Francis of Assisi
Celebrated by a vast cross section of medieval society for living a life based on the gospels, Francis of Assisi (c. 1180–1226 C.E.) still ranks among the most revered saints in the history of the Christian church. At first given the name Giovanni, which was later changed to Francesco owing to his father’s fondness for France, he was born around 1180 in Assisi, Italy, to Pietro Bernardone, a wealthy cloth merchant, and his wife, Pica. Although Francis enjoyed a privileged childhood and adolescence, his life took a dramatic turnaround 1205 when, while on a military campaign, he had a vision urging him to head back to Assisi. Francis returned home a changed man; he renounced the socializing and materialism of his former life and declared his intention to marry “Lady Poverty.”
Soon after this he made a pilgrimage to Rome, where he exchanged clothes with a mendicant and begged for alms. Later, while praying at San Damiano in Assisi, Francis heard a voice speak to him from a crucifix, urging him to restore the decrepit church. A conflict developed when his father discovered that Francis was selling his cloth to finance the project. The denouement remains one of the most famous scenes of Francis’s life. In a public act witnessed by the bishop of Assisi, Francis severed ties with his father and gave up all claims to his inheritance. He punctuated the act of renunciation by stripping himself of his clothes, returning them to his father.
"Francis of Assisi preaching to the Birds" by Giotto Di Bondone (excerpt)
In about 1208, Francis received new direction in life. While attending church, he was struck by a reading from the tenth chapter of the Gospel of Matthew in which Jesus asks his disciples to renounce all their possessions, exhort people to repent of their sins, and announce to the world the kingdom of God. The experience compelled him to embrace a life of extreme poverty, living in a hut and begging for his food. Before long, Francis began to attract disciples, for whom he wrote the nonextant Primitive Rule, which was probably a simple gloss of gospel passages. He traveled to Rome in 1209 to receive oral approval for the rule from Pope Innocent III, and in this year the Franciscan order was established. Francis’s disciples called themselves the Friars Minor (Little Brothers), emphasizing their humility. Their daily lives revolved around preaching to the concerns of everyday people, engaging in liturgical and private prayer, performing manual labor, and begging. Inspired by the model of Francis and his brothers, Clare of Assisi petitioned Francis to establish a similar society for women, and together they cofounded the Order of the Poor Clares.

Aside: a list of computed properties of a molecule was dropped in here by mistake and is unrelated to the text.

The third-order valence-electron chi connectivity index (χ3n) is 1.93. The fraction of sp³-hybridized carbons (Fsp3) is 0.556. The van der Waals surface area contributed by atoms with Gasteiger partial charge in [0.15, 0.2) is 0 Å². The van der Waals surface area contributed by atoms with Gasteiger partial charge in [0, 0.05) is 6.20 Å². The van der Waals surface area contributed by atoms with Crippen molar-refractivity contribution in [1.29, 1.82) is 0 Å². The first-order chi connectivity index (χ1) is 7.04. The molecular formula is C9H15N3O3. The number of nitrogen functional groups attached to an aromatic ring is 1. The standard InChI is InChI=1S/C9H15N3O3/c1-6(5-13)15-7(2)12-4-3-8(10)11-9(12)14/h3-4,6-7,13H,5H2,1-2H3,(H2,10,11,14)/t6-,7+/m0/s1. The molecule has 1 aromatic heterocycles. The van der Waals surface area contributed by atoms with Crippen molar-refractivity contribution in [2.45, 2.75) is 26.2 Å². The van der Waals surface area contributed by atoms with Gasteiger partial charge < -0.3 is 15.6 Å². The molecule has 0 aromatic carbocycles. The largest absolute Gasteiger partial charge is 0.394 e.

Francis’s desire to preach to a wider audience encouraged him to set his sights across the Mediterranean Sea. He reached Egypt in 1219 and was present at the sack of Damietta during the Fifth Crusade. While there, Francis managed to arrange a meeting with al-Kamil, the Egyptian vizier. Francis’s preaching impressed al-Kamil, but the vizier did not convert. Francis then traveled as a pilgrim to the Holy Land and remained there until affairs at home forced him to return; the expanding order had become a victim of mismanagement and of its own success. In response, in 1221 Francis drew up the Regula prima (First rule), a more distinct rule. After some modification, Pope Honorius III approved a second rule, known as the Regula secunda (Second rule) or Regula bullata (Approved rule), in 1223. During these years, a Third Order developed among the Franciscans. This order incorporated laypeople who lived by Franciscan ideals but remained with their families, pledging obedience but not continence. Francis drew up instructions for these Tertiaries, as they came to be known, around 1221. Francis is well known for having received the stigmata, the wounds of the passion of Christ, which were given to him in 1224 during an ecstatic trance on Mount La Verna. His health began to decline after this experience, and by 1225 Francis had lost his vision. He died on October 3, 1226. In a final act of humility, he had asked to be buried on the Colle d’Inferno, a notorious hill outside of Assisi where criminals were executed, but instead he was laid to rest at the church of St. George in Assisi. There Pope Gregory IX canonized him on July 16, 1228; on May 25, 1230, his relics were translated to the great double church of St. Francis, which had been erected in his honor in the city.
Francis has continued to appeal to people of all faiths throughout the centuries, especially thanks to legends that express his deep affinity with animals, most famously his sermon to the birds. Yet, in spite of many twentieth-century writers’ anachronistic attempts to fashion him into a hippie, nature-lover, and proto-environmentalist, it should be kept in mind that Francis was, above all, a disciple of Christ and an obedient son of the Roman church, which celebrates his feast on October 4.
(Dawn Marie Hayes in "Holy People of the World")